Julius went on in the KUT interview to express his deep affection for Coach Royal.

“I had a great time at UT. I got disciplined at the right times because I was into stuff. Being under Coach Royal’s eyeball I needed to watch what the hell I was doing… Coach Royal will be missed. He was a mountain of a man. He had a big view of the world, and I was glad to be a part of his program. I love him.”

These last few quotes are taken directly from the KUT podcast. There is no way to understand the emotional tie Julius Whittier feels for  Coach Royal and the University of Texas by just reading these words on a screen.

Many of the photos in the following  article were added by Billy Dale.   Please google "Changing the Face of Texas Football" to read the original article. 

Changing The Face Of Texas Football New York Times Article

By  DEC. 23, 2005

AUSTIN, Tex., Dec. 16 - It was Dec. 6, 1969, and Julius Whittier was stretched before a television in the lobby of the jocks' dorm, Jester Hall, when the euphoria of a heart-stopping victory lifted him, and most University of Texas students, outside onto Guadalupe Street. Texas had just beaten Arkansas, 15-14, in Fayetteville in what had been billed as the Game of the Century.

President Richard M. Nixon appeared in the locker room to declare the undefeated Longhorns as national champions. Whittier was a member of the Texas football team, but as a freshman he was not eligible to play varsity at the time.

He was also the only black football player at Texas. As Whittier pinballed amid the revelers on the main drag here, he had an epiphany, one about the unifying elements within football that he would lean on for years.

"I had never experienced the exhilaration and joy of celebration where I was participating with what looked like millions of other kids my age," Whittier recalled recently at his law office in Dallas. "It did not matter that they were almost all white."

Neither Whittier nor anyone else knew that the time-capsule moment they were celebrating would become an inglorious milestone: the 1969 Longhorns were the last all-white team to win a national college football championship.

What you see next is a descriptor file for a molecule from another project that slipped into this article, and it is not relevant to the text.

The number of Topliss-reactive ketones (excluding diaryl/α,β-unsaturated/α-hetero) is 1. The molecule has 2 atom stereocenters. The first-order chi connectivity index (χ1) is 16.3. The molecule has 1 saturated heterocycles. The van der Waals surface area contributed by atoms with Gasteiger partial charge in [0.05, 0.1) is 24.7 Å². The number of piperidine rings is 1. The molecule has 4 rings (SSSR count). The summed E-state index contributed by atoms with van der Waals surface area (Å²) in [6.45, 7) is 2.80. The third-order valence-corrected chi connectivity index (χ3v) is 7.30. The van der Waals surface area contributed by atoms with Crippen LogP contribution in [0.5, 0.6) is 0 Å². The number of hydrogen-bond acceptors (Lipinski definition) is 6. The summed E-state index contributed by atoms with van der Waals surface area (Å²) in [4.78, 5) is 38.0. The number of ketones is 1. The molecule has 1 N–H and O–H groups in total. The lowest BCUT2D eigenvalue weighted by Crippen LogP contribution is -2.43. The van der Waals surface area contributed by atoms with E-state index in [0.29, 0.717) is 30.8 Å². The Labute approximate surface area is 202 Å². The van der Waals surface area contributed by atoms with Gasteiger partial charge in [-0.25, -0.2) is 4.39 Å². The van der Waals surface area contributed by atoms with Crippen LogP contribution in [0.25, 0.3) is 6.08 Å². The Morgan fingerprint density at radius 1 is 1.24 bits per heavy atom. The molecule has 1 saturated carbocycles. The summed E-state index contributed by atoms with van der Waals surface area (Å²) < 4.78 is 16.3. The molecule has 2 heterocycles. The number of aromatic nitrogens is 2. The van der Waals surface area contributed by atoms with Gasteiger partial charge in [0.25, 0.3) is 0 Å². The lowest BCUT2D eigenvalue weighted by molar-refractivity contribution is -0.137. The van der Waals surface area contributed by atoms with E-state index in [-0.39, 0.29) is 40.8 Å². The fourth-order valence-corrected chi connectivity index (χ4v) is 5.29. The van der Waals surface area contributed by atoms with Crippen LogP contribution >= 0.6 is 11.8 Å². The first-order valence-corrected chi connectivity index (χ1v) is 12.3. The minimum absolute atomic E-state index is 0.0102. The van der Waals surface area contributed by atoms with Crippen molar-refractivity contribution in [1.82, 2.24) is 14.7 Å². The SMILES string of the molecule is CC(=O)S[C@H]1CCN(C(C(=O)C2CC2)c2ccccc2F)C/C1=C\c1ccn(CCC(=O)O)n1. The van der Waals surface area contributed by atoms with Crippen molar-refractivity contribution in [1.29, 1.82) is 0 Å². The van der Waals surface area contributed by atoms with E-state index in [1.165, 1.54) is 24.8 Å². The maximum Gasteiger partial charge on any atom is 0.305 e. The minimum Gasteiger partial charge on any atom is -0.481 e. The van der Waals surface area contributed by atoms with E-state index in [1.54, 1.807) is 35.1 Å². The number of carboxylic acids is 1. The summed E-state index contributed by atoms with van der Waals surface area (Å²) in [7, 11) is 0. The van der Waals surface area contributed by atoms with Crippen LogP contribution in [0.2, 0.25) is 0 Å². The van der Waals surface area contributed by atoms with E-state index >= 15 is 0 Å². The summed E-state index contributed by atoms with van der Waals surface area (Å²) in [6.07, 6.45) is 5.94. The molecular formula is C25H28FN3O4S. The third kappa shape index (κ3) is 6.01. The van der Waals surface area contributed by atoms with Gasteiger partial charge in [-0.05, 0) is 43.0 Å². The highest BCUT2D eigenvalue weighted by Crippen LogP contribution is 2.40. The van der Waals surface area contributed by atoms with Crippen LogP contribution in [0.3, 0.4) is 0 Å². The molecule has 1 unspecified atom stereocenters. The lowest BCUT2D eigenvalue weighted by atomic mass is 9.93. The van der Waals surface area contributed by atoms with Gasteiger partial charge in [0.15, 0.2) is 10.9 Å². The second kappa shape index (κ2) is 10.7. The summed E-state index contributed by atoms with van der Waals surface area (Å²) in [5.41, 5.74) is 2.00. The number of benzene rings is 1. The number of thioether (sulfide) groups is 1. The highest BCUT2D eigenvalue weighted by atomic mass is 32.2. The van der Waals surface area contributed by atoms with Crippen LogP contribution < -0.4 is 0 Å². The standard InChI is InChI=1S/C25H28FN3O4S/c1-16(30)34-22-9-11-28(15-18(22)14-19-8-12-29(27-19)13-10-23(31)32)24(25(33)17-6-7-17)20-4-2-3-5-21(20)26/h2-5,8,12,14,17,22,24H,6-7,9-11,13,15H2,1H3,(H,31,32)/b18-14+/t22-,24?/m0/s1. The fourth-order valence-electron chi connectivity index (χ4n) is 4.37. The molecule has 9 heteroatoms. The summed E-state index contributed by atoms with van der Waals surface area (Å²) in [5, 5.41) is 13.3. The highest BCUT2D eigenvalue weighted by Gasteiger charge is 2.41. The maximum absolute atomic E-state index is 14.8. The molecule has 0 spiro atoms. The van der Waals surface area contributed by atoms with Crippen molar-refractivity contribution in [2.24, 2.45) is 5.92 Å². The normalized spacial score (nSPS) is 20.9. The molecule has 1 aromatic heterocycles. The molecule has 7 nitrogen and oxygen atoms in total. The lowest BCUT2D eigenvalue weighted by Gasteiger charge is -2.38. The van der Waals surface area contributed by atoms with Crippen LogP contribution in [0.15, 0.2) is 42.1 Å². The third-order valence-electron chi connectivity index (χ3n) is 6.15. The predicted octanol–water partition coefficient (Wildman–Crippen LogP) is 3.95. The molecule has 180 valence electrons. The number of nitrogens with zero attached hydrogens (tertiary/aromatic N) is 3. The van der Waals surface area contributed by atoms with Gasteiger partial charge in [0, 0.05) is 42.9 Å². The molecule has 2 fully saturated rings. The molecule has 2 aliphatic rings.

When Texas was co-national champion with Nebraska the next year, Whittier was a backup offensive lineman and the Longhorns' first black letterman. He acknowledged that he had endured indignities, but said his life experiences were expanded as much as those of his white teammates.

By playing at Texas, Whittier received advice from former President Lyndon B. Johnson over lunch at his ranch, and learned to love the music of Willie Nelson.

Whittier, however, is intensely interested in the Jan. 4 Rose Bowl, the national title matchup between defending champion Southern California and Texas. He is proud that about half of the players on the Longhorns' roster are black, including the star quarterback Vince Young.

"It completes the circle from a team that had no blacks to a truly diverse one, one with a black athlete in the ultimate leadership position -- quarterback -- of the university's most prized institution," Whittier said.

William Henry Lewis was the first black player in major college football at Amherst from 1889 to 1891, then at Harvard from 1892 to 1893, when he was a law student. At the time, both teams played schedules of national prominence, according to the College Football Hall of Fame in South Bend, Ind. Bill Willis, a tackle for the 1942 Ohio State Buckeyes, was the first black player on a national championship team.

In the South, however, all-white teams were the norm into the late 1960's as the region was slow to embrace civil rights, especially in something as cherished as college football. Jerry LeVias might have integrated the Southwest Conference in 1966 at Southern Methodist University, but on that December day in 1969 with Nixon in the stands, the top-ranked Longhorns were facing another all-white team in No. 2 Arkansas, a Southwest Conference rival.